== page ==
Why many digital transformations fail? (Part 1/2)

September 15, 2017

 

Amir Soufizadeh is the Head of Commodities & Utilities Practice at BJSS. BJSS is an award-winning, delivery-focused IT consultancy, and you can learn more about its services at ETOT 2017.

 

Read part 2/2 here

 

With the emergence of new technologies such as Artificial Intelligence, advanced machine learning, Internet of Things, Cloud computing or Blockchain, as well as the ever-increasing importance of creating user-centric designs that focus on customers instead of product, businesses across industries have realised that digital transformation is integral to maintaining market share and sustainability.

 

Top digital firms, such as Apple, Amazon, Google and smaller but disruptive new entrants such as Airbnb and Uber are proving that digital platforms and virtual networks can overtake traditional product and services, and they are becoming essential for companies’ success.

 

However, despite their efforts and investment made by CEOs, industries still have a mountain to climb and challenges to overcome. Based on analysts’ forecasts, 2018 70% of digital transformation will fail and there are many reasons why. The below summarises the three key factors that contribute towards these failures:

 

 

1. Lack of Leadership

 

When undergoing a digital transformation, it is important to establish who is in charge of leading that specific initiative. Recent research indicates that only 28% of CEOs own digital transformation projects, while over 30% of the time digital transformation is owned by CFOs, 20% by CIOs and nearly 15% by CDOs.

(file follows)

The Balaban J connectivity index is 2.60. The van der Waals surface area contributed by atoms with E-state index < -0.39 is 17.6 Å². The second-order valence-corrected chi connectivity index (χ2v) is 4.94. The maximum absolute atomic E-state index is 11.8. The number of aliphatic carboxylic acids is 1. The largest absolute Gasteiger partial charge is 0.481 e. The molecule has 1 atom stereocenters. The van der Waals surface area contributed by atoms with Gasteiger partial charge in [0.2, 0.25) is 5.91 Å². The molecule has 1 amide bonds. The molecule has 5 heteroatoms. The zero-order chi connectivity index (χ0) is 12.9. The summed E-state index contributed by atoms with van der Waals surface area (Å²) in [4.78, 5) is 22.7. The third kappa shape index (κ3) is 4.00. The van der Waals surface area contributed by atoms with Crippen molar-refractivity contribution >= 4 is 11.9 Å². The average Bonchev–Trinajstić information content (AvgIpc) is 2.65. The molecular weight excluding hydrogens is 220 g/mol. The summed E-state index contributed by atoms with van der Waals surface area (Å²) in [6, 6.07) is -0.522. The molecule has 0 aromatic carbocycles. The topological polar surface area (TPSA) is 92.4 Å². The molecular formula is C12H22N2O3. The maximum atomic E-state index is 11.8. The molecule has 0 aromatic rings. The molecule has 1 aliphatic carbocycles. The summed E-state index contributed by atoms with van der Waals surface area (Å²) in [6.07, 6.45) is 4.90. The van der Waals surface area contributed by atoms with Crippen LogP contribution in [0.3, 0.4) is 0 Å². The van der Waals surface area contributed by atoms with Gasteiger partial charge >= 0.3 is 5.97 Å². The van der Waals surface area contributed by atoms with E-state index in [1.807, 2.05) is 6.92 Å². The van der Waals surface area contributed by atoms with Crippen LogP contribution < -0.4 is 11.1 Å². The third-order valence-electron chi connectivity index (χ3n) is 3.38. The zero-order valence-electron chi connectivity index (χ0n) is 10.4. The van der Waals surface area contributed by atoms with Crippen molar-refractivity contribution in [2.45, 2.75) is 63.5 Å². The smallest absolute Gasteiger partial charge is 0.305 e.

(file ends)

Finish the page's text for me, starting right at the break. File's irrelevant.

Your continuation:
“When people do not know, or cannot understand where they are going with these digital initiatives, they are unlikely to follow and support changes.”

Reports also suggest that many industry leaders seem to believe that an organisation can be digitally transformed with a few well-scoped projects led by C-level officers. However, what really makes an impact in a firms’ operational infrastructure is the implementation of entire digital business models rather than executing a handful of fragmented digital projects.

 

Successful digital transformations start with leadership embracing technology. Having the right people on-board send a clear message to the rest of the organisation that the firm is seriously committed to implementing change. However, since corporate digital transformation is a process that impact the whole organisation, it is not only about having the right leadership skills, it also requires connecting with people and addressing cultural change. If people do not know or cannot understand where they are going with these digital initiatives, they are unlikely to follow and support these programmes.

 

Read part 2/2 here

 

 

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